It’s a bit hard to pin a label on this film. Completed in 2008, it took another three years to release it, marketed ultimately as a horror movie. But it’s more a supernatural movie; horror film buffs will inevitably be disappointed by it, and those who aren’t (such as myself) might be pleasantly surprised. Read the rest of this entry »
Posted on November 30th, 2015 at 9:20 pm. Updated on November 30th, 2015 at 9:20 pm.
I think it was when Warden Harold Bauman (Ron Lacey), in dismissing any idea of his prisoners putting on an artistic performance, said, “They’re not here to have fun. They’re here to be miserable,” that my wife asked, “Don’t you get sick of the same, same things all the time?”. Or it could have been earlier, such as at the arrival of the prisoner who doesn’t deserve to be in prison, or the tough prisoner running the show, or the ineffectual warden and his corrupt second-in-charge, or the earnest counsellor pushing for reform… It could have been at any point in the film, really. Read the rest of this entry »
Posted on November 22nd, 2015 at 5:10 pm. Updated on November 22nd, 2015 at 5:12 pm.
I think nearly everyone has seen the YouTube clips of the dancers from the Philippines’ Cebu Provincial Detention & Rehabilitation Center. Because of those clips I expected this film - which I knew had been based around the prison’s stunning dance-based reforms - to be essentially a dance film… with a few dramatic threads attempting to hold it together. I couldn’t have been more wrong; to its credit (and no doubt its commercial disadvantage), it’s a prison drama with just a few dance routines woven into it. Read the rest of this entry »
Posted on November 15th, 2015 at 5:11 pm. Updated on November 15th, 2015 at 5:11 pm.
Roundwood Prison’s Warden, Samantha Brandtt (Diane Neal) has a lot going for her. She is smart, attractive, compassionate, forthright, tough, an exceptional prison administrator and a highly skilled hand-to-hand combatant. But her 16-year-old daughter Kit (Jodelle Ferland) resents her success and blames her job for the break-up of her parents’ marriage. Oh, and her staff are almost uniformly corruptible and cognitively deficient. Read the rest of this entry »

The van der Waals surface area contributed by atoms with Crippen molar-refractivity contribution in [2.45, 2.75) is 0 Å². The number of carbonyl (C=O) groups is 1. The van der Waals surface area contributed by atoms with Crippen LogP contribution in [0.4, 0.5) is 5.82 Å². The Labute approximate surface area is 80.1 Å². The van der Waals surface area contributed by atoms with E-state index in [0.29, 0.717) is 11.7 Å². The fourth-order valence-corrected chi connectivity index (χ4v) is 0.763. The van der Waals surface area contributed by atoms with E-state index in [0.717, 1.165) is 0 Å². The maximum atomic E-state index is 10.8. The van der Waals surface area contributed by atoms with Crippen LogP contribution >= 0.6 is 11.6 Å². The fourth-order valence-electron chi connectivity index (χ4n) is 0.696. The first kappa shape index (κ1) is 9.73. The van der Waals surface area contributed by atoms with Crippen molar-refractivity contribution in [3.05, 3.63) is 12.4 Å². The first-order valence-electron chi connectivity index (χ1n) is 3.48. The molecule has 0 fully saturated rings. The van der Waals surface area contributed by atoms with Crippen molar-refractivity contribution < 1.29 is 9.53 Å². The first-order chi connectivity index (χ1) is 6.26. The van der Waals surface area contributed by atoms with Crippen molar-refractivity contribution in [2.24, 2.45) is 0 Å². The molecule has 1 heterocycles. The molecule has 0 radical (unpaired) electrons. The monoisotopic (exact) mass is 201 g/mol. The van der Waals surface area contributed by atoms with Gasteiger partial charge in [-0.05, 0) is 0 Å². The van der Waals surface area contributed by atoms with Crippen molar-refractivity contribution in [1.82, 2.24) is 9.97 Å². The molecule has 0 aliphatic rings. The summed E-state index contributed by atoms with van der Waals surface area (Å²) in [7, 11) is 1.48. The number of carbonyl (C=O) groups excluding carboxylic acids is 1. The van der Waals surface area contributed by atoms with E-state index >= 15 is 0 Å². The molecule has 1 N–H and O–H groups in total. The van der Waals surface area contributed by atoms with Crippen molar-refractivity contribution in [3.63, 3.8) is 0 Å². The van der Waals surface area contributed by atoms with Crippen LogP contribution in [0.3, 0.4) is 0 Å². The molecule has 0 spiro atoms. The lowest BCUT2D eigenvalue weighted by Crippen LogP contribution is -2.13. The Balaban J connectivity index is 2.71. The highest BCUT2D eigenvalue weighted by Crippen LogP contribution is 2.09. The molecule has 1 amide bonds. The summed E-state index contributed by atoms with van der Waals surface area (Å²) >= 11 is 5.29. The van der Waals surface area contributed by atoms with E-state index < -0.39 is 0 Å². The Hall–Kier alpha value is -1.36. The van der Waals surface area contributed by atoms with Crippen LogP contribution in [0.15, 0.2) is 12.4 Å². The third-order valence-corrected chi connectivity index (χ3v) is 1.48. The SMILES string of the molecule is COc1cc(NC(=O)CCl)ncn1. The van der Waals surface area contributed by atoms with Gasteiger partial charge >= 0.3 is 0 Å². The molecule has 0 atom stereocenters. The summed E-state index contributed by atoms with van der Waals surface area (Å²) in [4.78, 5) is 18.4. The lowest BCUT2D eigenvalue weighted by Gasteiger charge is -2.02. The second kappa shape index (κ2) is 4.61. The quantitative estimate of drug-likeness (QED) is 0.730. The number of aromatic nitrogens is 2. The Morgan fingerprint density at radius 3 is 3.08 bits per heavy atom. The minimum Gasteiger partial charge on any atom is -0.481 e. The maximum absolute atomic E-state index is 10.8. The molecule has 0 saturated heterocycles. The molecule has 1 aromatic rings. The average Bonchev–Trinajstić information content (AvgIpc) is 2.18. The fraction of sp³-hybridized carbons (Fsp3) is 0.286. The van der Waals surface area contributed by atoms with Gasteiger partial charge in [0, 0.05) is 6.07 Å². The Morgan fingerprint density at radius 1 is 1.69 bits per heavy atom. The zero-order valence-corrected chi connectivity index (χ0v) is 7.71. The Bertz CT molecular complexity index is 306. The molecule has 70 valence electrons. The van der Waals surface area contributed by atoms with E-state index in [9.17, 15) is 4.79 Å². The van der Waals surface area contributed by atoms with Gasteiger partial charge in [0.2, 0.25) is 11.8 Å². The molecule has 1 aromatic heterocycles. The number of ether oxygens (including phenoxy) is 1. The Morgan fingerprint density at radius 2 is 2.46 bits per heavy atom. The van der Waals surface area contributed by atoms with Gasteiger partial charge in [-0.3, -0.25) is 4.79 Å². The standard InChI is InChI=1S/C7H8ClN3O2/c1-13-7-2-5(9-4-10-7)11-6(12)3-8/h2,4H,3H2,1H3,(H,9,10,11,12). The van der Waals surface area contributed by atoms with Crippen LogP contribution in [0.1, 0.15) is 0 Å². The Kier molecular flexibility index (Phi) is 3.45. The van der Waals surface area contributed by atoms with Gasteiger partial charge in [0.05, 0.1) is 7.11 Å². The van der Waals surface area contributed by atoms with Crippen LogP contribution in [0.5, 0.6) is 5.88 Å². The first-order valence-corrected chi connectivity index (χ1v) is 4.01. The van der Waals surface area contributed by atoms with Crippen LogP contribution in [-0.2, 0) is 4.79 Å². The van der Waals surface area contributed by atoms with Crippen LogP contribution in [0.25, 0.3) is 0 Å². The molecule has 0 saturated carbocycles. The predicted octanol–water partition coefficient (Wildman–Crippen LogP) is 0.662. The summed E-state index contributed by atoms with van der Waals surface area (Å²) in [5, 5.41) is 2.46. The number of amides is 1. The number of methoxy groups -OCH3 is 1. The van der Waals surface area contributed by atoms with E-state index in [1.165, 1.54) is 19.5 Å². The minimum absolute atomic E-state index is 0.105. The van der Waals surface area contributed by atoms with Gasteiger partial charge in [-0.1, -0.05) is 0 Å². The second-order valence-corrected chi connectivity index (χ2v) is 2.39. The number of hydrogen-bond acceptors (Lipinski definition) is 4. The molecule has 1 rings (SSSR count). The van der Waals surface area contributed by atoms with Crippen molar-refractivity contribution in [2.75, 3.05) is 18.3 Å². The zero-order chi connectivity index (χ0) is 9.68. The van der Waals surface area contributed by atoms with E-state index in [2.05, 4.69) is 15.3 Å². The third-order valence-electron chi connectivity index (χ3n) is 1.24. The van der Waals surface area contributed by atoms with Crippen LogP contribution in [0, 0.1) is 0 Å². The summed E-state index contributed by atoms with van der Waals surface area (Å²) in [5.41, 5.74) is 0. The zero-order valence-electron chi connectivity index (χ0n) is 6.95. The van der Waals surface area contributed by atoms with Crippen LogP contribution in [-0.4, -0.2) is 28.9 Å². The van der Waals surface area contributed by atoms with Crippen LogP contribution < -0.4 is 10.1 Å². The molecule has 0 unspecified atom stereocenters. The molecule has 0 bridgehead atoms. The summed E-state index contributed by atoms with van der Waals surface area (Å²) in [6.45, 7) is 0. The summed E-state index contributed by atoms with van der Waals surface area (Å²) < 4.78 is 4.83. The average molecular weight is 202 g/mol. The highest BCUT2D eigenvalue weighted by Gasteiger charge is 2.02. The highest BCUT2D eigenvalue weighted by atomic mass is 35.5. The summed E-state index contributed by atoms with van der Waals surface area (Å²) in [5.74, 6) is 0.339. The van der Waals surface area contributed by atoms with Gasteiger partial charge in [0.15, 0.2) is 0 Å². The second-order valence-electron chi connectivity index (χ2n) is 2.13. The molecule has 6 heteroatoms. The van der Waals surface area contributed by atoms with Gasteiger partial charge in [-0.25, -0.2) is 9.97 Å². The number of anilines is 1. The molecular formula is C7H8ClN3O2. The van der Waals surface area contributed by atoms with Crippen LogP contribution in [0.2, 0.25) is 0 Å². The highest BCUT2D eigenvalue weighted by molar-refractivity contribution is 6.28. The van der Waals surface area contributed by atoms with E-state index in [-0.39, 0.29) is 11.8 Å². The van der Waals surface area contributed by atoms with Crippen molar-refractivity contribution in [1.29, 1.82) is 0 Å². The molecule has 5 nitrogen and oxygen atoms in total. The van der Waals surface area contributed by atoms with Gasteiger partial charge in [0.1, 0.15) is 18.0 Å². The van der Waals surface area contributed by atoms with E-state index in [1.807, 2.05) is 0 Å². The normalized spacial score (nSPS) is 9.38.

Posted on November 8th, 2015 at 3:34 pm. Updated on November 8th, 2015 at 3:36 pm.
I haven’t previously had much luck with Nollywood or Ghallywood offerings; their prison-themed films seem to me to be shot almost entirely in people’s living rooms. But this is a bona fide prison movie, set in Sierra Leone, accessible on YouTube, and is one that ensures you get your money’s worth: it is a traditional new fish in prison movie which morphs into a Fight Club movie and ends up as an escape movie. And even pauses at one point for a sweet song which includes the lyric, “When I kill is bad but I found pleasure doing it” before urging the listener to stay out of trouble. Read the rest of this entry »
Posted on October 31st, 2015 at 8:11 pm. Updated on November 1st, 2015 at 9:36 am.
It’s refreshing, I guess, to have a prison movie about relationships that doesn’t involve a prisoner coupled with a guard or a doctor or psychologist. Instead, this features two solid, admirable relationships built on trust. Or maybe one that is solid, and one that appeared solid. And two that are not. Read the rest of this entry »
Posted on October 24th, 2015 at 4:59 pm. Updated on October 24th, 2015 at 4:59 pm.
Not the TV series, exactly, but what was (until they announced a new season to run in 2016) the final feature-length Prison Break episode, which is supposed to stand on its own and be like a condensed fifth season. It’s a little tricky for me; I watched the first series, enjoyed it, but immediately lost interest once it went into a second, third and fourth season. There are consequently a few gaps in my understanding of what happened in-between, which Mr Google has since been kind enough to attempt to fill. Read the rest of this entry »
Posted on October 18th, 2015 at 3:41 pm. Updated on October 18th, 2015 at 3:48 pm.
I know that featuring this film breaks my own rock-solid rule about excluding prisoner-of-war movies. I’ve included it, I think, because people quite sensibly keep prompting me, “What about Robert Bresson’s A Man Escaped?” and I just wanted to let people know that yes, I’ve seen it. And rate it. But that still doesn’t mean that it meets my slightly perverse, idiosyncratic rules about what constitutes a prison movie. Read the rest of this entry »
Posted on October 10th, 2015 at 4:15 pm. Updated on October 10th, 2015 at 4:15 pm.
I tried to recall how many films I’d seen where prisoners escape while chained to each other. I think this one made seven. So it’s not a novel concept. Frankly, I’d be more curious to see a film featuring one of those chain gangs where the prisoners are chained together to their bunks at night, and see how they manage after a dodgy stew for dinner, or deal with several enlarged prostates. Read the rest of this entry »
Posted on October 3rd, 2015 at 1:31 pm. Updated on October 3rd, 2015 at 1:31 pm.
I feel for Dean Cain. I’m sure he wants to play serious prison roles, but in Dogboys (1998) he got to play an ex-Marine fighting killer prison dogs, and in New Alcatraz (2001) he had to play a palaeontologist fighting a giant prehistoric prison snake. Here he gets to play an ex-cop fighting a killer prison giant. Read the rest of this entry »
Posted on September 28th, 2015 at 9:47 pm. Updated on September 28th, 2015 at 9:49 pm.